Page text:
The books reviewed in this column are ideal for babies and toddlers to enjoy with a parent or caregiver, or in preschool setting. With the use of simple texts and eye-catching illustrations, the authors and illustrators of these board books and picture books introduce young readers to engaging characters and experiences and offer gentle messages about being curious, taking pleasure in the simple wonders and beauty of the natural world, and loving and appreciating those around us.
Becoming a Butterfly (Little Kids First Board Book). Ruth A. Musgrave. (2023). National Geographic Kids.
Attention-grabbing cover art that features an adult swallowtail butterfly and a small caterpillar’s “I can’t wait to grow up!” pronouncement in a thought bubble introduces young children to this board book about one of nature’s most popular insects, the butterfly, and its fascinating life cycle: egg, larva (caterpillar), pupa (chrysalis), and adult butterfly. Double-page spreads feature photographs of butterflies, identified by their common names, and a simple text of short sentences in a large font with key words in color. Ruth A. Musgrave’s inconclusion of thought bubbles such as a butterfly’s “Yum!” while drinking sweet nectar or “Ta-da!” after emerging from its chrysalis adds humor. Use of onomatopoeic words like “Munch. Munch.” and “Slurp!” provide opportunities for expressive reading aloud. As in the other books in the Little Kids First Board Book series, the final spread provides several interactive learning activities.
Here Comes Spring! Susan Kantor. Illus. by Katya Longhi. (2023). Little Simon.
“Here comes spring, // all fresh and green.” Susan Kantor’s rhyming text and Katya Longhi’s colorful illustrations invite young children to join a playful group of animal friends as they say goodbye to the cold of winter and welcome the new life spring brings. Readers will relate to the woodland animals who, dressed like people, engage in familiar spring activities such as looking for ladybugs, picking dandelions and blowing their seeds into a gentle breeze, and making flower necklaces. Then, “like merry robins, // we sing a song to spring.” Here Comes Spring! is a companion to Kantor and Longhi’s other board books that celebrate the seasons of the year: Here Comes Fall! (2021), Hooray for Snowy Days! (2021), and Hooray for Sunny Days! (2022).
I’m a Little Bunny (I’m a Little). Hannah Eliot. Illus. by Liz Brizzi. (2023). Little Simon.
Following the format of the “I’m a Little Teapot” nursery rhyme song, Hannah Eliot’s text, complemented by Liz Brizzi’s lively cartoon artwork, introduces three little bunnies, one at a time, who are excited by the arrival of spring. For example, “I’m a little bunny— / look at me! / I bounce and I hop / so happily. // When I feel the warm breeze, / I will say: // ‘SPRING IS HERE! / YIPEE! HOORAY!’” From frolicking in breezy fields and admiring blooming flowers, to discovering delicious treats of clover and making friends with animals who have just migrated back or awakened from hibernation, the three little bunnies enjoy the return of spring. This joyful board book ends with their exuberant declaration, “Everyone’s awake now, / so we will call: / ‘HAPPY SPRING TO ONE AND ALL!’”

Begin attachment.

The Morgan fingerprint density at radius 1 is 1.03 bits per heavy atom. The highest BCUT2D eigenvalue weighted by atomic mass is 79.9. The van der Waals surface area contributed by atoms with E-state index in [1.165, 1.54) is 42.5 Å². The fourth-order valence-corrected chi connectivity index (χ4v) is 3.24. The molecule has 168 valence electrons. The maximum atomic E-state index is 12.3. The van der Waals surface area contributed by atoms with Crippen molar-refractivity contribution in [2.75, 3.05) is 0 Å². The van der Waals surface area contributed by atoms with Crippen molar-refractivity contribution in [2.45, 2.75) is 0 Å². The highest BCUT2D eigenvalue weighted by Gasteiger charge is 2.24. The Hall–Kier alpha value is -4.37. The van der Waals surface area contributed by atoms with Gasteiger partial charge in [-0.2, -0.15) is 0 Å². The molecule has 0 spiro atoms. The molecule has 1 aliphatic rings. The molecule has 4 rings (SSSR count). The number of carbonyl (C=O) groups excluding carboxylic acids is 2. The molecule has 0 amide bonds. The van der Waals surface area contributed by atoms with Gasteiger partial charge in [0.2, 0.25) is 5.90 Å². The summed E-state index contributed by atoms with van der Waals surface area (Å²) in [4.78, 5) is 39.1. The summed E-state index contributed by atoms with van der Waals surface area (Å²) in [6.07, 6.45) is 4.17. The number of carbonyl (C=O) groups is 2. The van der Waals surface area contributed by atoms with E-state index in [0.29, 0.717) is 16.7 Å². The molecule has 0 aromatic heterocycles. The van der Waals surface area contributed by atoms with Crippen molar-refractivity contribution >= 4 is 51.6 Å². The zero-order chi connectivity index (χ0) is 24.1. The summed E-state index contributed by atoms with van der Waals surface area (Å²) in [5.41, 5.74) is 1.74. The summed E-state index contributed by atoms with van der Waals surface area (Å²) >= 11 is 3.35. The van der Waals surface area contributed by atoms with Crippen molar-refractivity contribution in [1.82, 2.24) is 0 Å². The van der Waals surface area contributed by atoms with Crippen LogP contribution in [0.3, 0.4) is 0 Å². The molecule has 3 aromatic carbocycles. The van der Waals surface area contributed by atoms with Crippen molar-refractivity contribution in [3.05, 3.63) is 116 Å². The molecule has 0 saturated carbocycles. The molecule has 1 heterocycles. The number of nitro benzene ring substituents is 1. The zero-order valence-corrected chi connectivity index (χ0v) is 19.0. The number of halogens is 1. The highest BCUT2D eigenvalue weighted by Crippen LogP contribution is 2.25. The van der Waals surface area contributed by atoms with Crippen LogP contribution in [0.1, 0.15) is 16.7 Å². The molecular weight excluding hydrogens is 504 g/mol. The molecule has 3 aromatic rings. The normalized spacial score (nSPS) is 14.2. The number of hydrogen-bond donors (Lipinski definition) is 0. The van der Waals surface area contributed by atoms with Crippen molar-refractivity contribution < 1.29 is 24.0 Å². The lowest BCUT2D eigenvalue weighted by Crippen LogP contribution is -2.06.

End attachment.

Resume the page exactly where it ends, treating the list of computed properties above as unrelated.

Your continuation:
Let’s Go Puddling! Emma Perry. Illus. by Claire Alexander. (2023). Candlewick.
Claire Alexander sets the scene for this picture book on the front endpaper, revealing a city apartment building on a rainy day. “Clouds gather, / skies darken, / rain falls, / puddles appear. / “‘Let’s go!’” Emma Perry’s simple, lyrical text combines with Alexander’s watercolor-inspired digital illustrations to tell a joyous story about three young friends who relish in puddling together at their building’s playground on a rainy day while their parents shelter nearby under an umbrella. They “stimp, stamp, stomp!” and “splish, splash, splosh!” through puddles—teeny ones, muddy ones, enormous ones, and deep ones—and delight as a shaking wet dog and a bicyclist riding by get them wetter and wetter. At last, when socks are soggy and toes are cold, the friends head back inside to dry off and enjoy a nice big “SNUGGLE” with their parents on the couch in one family’s apartment. Children may catch a glimpse of a rainbow in the window just before this heartwarming story ends with its final illustration of a rainbow above the building on the back endpaper.
Little Chicks. Taro Gomi. (2023). Chronicle.
Originally published in Japan, this board book by author-illustrator Taro Gomi couples his signature style of colorful, minimalistic illustrations and simple sentences to tell a sweet story about three little chicks who leave the chicken coop and spend the day exploring the world around them. “Three little chicks run. // They run together.” The chicks excitedly run and run and run, stopping occasionally to rest or to hide from a predator flying above. The chicks’ adventurous day even includes taking a bus ride before running some more. Then at last, they run home to their parents, who are waiting with loving, open wings. This story offers young children a simple, yet powerful, reminder about the warmth and reassurance of loved ones.